BOSTON — Parents doubled as teachers this spring when schools across the country closed due to the coronavirus pandemic. As the 2019-2020 academic year came to a close, parents, teachers, and students awaited the arrival of guidelines for the following year’s learning plan. Last week, Massachusetts unveiled three possibilities for school next year: in-person instruction, hybrid, and remote learning.

Parents are split on what the best option is for their children, with concerns ranging from the psychological challenges of being stuck at home to the possibility of super-spreader outbreaks in school buildings.

When Emily Holler heard about the three different plans for school reopening, she was thrilled with the option that allowed students back into the classroom. Her son, a rising first-grader at Thompson Elementary School in Arlington, sobbed when his mom told him that he wouldn’t be returning to school this past spring. Holler said her son is a sensitive boy who loves learning and being apart from his classmates and teacher has been hard.

She took a highlighter to the guidelines and carefully read through to make sure that she wasn’t missing anything. She said kids need the socialization and structure of being in school, and she has been pushing for an in-person return.

“We watched our son, who has always been at his best when he’s in a school environment because he loves to be around people and he loves to learn,” she said. “He’s always been very, very involved in the school. We watched his spark fade out and it was heart-wrenching.”

Holler’s son told her how bored he is with remote learning, and asked his pediatrician at a recent checkup if he could get a vaccine for COVID-19. He’s said that he just wants to know when this will end. Holler said she and her husband, Chris, have decided not to talk to their son about school reopening until it’s closer to happening.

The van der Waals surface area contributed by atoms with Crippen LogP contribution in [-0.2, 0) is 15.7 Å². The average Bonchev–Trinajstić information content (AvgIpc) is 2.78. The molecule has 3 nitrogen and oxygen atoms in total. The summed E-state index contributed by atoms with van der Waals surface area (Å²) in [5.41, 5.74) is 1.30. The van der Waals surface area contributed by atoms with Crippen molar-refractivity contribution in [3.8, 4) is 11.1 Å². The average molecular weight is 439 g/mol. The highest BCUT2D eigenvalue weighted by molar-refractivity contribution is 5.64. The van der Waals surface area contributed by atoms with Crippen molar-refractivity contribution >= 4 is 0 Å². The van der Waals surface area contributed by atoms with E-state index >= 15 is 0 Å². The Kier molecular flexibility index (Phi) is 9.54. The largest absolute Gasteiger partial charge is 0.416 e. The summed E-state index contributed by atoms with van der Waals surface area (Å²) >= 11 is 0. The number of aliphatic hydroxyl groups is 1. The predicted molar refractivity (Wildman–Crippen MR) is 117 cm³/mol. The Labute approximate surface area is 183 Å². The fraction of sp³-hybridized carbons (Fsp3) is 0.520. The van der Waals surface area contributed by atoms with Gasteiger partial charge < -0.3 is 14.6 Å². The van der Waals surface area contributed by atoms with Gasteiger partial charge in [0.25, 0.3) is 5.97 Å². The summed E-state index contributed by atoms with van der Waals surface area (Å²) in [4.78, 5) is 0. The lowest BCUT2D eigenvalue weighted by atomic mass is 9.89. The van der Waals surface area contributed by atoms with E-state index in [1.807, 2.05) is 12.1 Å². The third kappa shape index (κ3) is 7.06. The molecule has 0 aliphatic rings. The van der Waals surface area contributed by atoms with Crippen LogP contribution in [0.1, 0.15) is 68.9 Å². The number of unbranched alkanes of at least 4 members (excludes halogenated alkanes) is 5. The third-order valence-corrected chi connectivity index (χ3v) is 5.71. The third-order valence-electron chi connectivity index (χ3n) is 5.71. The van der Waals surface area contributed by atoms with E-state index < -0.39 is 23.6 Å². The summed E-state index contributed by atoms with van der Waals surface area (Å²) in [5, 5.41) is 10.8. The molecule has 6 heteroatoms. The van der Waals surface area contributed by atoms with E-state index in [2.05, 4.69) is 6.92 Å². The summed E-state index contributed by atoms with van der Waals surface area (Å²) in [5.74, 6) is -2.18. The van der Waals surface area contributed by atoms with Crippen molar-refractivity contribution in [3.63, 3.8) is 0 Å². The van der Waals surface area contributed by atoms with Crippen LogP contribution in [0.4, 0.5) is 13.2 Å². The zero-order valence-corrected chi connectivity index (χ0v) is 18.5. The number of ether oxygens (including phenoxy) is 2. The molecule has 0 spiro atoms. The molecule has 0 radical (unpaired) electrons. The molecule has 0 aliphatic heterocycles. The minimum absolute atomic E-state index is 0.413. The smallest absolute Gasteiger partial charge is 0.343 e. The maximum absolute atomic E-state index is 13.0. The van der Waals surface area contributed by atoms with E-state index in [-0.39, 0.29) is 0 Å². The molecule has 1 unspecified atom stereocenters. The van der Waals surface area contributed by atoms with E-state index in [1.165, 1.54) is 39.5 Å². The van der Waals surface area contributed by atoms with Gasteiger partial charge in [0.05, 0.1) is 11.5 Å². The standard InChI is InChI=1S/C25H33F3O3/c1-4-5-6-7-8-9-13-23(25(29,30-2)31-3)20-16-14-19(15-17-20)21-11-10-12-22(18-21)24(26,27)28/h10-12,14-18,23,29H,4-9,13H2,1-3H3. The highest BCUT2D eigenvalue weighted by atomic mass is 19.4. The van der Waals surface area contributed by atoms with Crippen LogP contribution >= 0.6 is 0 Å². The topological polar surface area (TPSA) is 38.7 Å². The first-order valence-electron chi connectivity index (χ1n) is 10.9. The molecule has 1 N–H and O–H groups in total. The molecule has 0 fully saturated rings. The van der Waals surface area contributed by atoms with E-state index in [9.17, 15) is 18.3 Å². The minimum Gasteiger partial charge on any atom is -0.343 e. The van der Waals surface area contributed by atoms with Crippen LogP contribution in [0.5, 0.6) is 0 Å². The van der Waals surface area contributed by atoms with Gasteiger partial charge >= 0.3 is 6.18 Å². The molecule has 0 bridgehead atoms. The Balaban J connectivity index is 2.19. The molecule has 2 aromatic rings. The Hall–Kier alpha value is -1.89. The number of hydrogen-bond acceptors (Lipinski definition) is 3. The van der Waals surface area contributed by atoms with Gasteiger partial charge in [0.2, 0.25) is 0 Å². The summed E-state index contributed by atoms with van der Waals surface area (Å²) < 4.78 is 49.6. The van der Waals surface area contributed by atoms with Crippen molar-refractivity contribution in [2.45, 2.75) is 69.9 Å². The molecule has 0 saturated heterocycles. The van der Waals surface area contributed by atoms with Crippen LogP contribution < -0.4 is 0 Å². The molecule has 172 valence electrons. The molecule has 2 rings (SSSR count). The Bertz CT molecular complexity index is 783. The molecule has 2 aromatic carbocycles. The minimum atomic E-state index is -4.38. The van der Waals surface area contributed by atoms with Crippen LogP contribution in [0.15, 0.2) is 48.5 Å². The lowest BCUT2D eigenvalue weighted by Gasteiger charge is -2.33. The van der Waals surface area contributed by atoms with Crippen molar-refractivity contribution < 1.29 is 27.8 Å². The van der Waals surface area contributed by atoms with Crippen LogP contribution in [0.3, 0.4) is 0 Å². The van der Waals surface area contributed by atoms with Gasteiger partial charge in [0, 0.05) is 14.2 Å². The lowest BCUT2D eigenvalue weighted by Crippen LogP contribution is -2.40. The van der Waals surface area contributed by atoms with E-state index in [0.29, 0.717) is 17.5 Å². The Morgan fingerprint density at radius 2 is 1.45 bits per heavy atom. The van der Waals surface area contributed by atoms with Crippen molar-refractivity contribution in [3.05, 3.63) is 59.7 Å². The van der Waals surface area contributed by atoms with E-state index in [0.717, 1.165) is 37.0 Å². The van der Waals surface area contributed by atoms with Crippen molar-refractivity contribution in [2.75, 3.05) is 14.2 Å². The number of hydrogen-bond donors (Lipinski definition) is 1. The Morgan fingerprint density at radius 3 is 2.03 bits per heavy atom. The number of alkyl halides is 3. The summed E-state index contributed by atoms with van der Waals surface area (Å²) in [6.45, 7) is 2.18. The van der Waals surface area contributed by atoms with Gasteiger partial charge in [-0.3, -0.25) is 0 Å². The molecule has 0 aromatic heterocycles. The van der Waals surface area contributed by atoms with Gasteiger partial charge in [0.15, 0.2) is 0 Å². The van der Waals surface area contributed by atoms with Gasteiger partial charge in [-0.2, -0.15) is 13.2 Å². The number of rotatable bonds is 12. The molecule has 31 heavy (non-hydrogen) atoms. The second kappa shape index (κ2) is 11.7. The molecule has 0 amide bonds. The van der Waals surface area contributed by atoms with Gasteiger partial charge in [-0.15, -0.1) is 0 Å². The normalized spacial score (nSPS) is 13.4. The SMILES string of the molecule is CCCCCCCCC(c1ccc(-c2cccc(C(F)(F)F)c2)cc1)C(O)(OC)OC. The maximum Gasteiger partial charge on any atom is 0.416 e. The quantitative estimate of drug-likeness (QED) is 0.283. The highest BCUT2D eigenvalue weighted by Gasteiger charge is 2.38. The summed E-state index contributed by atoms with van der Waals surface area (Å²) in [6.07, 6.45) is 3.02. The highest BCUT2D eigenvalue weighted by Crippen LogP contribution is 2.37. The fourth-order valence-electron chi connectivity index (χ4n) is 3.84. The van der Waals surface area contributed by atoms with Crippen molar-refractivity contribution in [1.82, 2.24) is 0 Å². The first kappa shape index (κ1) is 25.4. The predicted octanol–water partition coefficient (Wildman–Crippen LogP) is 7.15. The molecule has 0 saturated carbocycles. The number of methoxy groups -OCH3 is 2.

Holler said she understands why people might be hesitant about using masks, and she’s seen parents at the playground who need to constantly remind their children to keep their masks up. Her son will wear his mask when he’s asked to and seldom complains — Holler thinks it’s worth it to have kids in masks if it means getting in-person instruction.

“I think, personally, that’s a fairly small price to pay to get kids back in the classroom,” Holler said.

Other parents are skeptical that kids can return to school safely. Matthew Miller has two daughters in the Somerville School District. One is entering eighth grade and the other is going into her junior year of high school. While he doesn’t think online learning has been effective, he worries about the health implications of sending everyone back to school.

Miller thinks that this year should be a “holding” year, where students are supported the best they can be online so that they don’t lose any skills they already have. Then, in the fall of 2021, they can reenter school in person, in the grade, they would have been in this upcoming year.

“I know that seems crazy but I don’t see another good possibility because we can pretend that kids are going to learn a year’s worth of stuff, but they’re just not,” he said.

Miller said his children didn’t learn anything during remote classes and he doesn’t think it’s possible to claim that a year of remote learning would be equivalent to a year of in-person instruction. Still, he said the idea of sending everyone back to school doesn’t seem like a safe option.

Jennifer Caruso, a mother of four in Stoneham Public Schools, thinks that families should decide if they want to send their children back to school or not.

“The parents that want their children to go to school and they think they’re healthy enough and things like that, that should be an option,” she said. “And as far as remote learning, parents should have an option to keep their children home for remote learning only.”

Caruso said she thinks her kids — who will be in first, fifth, seventh, and ninth grades — would do better if they could attend in-person classes, especially her first grader. She said he’s just learning how to be in school and having him work at home can be challenging. If the school didn’t resume in the fall, Caruso would have to find child care for when she and her husband are working. She said she’s lucky that she has family members who could help out and make it work, but needing them to be homeschool teachers in addition to babysitters would be an extra hardship.

Caruso said her children’s physical, mental, and emotional well-being is important to her and needs to be considered with the threat of the virus.

“It’s not normal for them to stay in the house all day every day,” she said. “It’s not normal.”